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parallel developments, but the juxtaposition isn't all that helpful, and the several ongoing narratives just get chopped up, seemingly at random.
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LibraryThing member aamirq
Its a great book to read, but she doesn't necessarily bother to get all facts right.
LibraryThing member HanoarHatzioni
This book will prove how powerful movments, as the religions, affect global politics and society today and into the future.
LibraryThing member millsge
Armstrong understands the battle, its importance, and how the conflict should resolve itself. However, she and many others in academia must be much more honest with themselves and the world and admit that there s absolutely no evidence for an "historic" Jesus. They must make it clear that the
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battles involving "Jesus" are and always have been battles of ideals rather than battles over what an historic person once said or meant.
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LibraryThing member Othemts
Karen Armstrong explores fundamentalism in the three monotheistic churches - Judaism, Christianity, and Islam. Some of the material covers the same ground as her later book (which I read earlier) The Case for God and follows the same approach of taking an historical approach to the theology and
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practice of these churches. Armstrong asserts that although fundamentalism is often knocked as "medieval" it is in fact a modern practice and things such as literal understandings of scripture in Christianity or the requirement of women to wear a veil in Islam are relatively recent innovations. Fundamentalism also uses modern tactics even as it attempts to confront modernism. Armstrong focuses on the history, development, and rise to political power of fundamentalists among Christians in the United States, Muslims in Iran and Egypt, and Jews in Europe and Israel. It's a fascinating if chilling portrait of how we got to where we are. I've enjoyed and been informed by both Armstrong books I've listened to as well as interviews and articles so I expect I will be reading more of her work.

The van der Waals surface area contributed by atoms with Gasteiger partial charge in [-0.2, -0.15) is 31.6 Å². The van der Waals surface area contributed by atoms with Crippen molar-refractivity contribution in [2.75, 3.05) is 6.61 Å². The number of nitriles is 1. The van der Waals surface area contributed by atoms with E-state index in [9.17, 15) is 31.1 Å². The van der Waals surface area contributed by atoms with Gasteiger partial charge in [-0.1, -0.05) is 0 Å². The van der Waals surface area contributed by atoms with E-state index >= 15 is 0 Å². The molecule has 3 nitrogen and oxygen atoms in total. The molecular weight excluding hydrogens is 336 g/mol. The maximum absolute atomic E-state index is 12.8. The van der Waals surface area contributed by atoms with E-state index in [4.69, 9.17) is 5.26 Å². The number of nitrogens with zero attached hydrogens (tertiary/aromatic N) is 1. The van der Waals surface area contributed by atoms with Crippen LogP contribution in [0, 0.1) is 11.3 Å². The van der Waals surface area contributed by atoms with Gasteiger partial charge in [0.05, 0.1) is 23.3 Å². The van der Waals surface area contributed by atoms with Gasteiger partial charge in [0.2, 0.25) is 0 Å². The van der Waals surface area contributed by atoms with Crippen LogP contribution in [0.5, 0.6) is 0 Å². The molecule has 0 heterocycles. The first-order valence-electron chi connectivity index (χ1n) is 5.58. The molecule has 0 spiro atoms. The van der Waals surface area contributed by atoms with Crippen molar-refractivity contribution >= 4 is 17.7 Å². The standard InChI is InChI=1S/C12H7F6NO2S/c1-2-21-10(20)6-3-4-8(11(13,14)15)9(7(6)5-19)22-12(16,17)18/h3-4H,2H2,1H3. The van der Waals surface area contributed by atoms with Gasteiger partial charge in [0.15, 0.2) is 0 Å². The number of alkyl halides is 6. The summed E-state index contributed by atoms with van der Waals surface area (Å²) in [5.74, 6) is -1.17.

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LibraryThing member wamser
Puts fundementalism in its historical context thereby illuminating its origins, goals and reasons for its strength
LibraryThing member annbury
Another enlightening book from Karen Armstrong on religion. This one focuses on the emergence in recent years of powerful -- and politically powerful -- fundamentalist trends in the three great monotheistic religions. She presents these not as a reversion to the past, but as an attempt to deal with
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a frightening modern world. The world is frightening in a philosophical sense, since the interlinked Enlightenment trends of rationalism, devotion to science, and secularism have created what Sartre called "a God-shaped hole" in modern society, without fulfulling the Enlightenment expectation of better people. It is also frightening in political terms: the horrors of the 20th century, the impact of colonialism, and the current power of what is called free market capitalism have left millions of people feeling marginalized, threatened, and without any clear identity. In this context, the emergence of simplistic fundamentalism with clear beliefs and clear directives is not surprising.

It has also had a profound political impact, unleashing terrorism for allegedly Islamic ends, pushing the U.S. consensus sharply to the right, and enflaming the Israeli/Palestinian dispute. In all three instances, Armstrong points out, there are massive conflicts within religious groupings as well as between them, so much so that as Armstrong says "Secularists and religious both feel profoundly threatened by one another". and are unable to understand the other side's world view as anything other than derangement. Armstrong raises the question of what is to be done to defuse these conflicts, but does not come up with many helpful answers. Perhaps there are not any.
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LibraryThing member phbrasile
It's a book rich of detailed information. It has to be read twice or taken notes.
LibraryThing member pbjwelch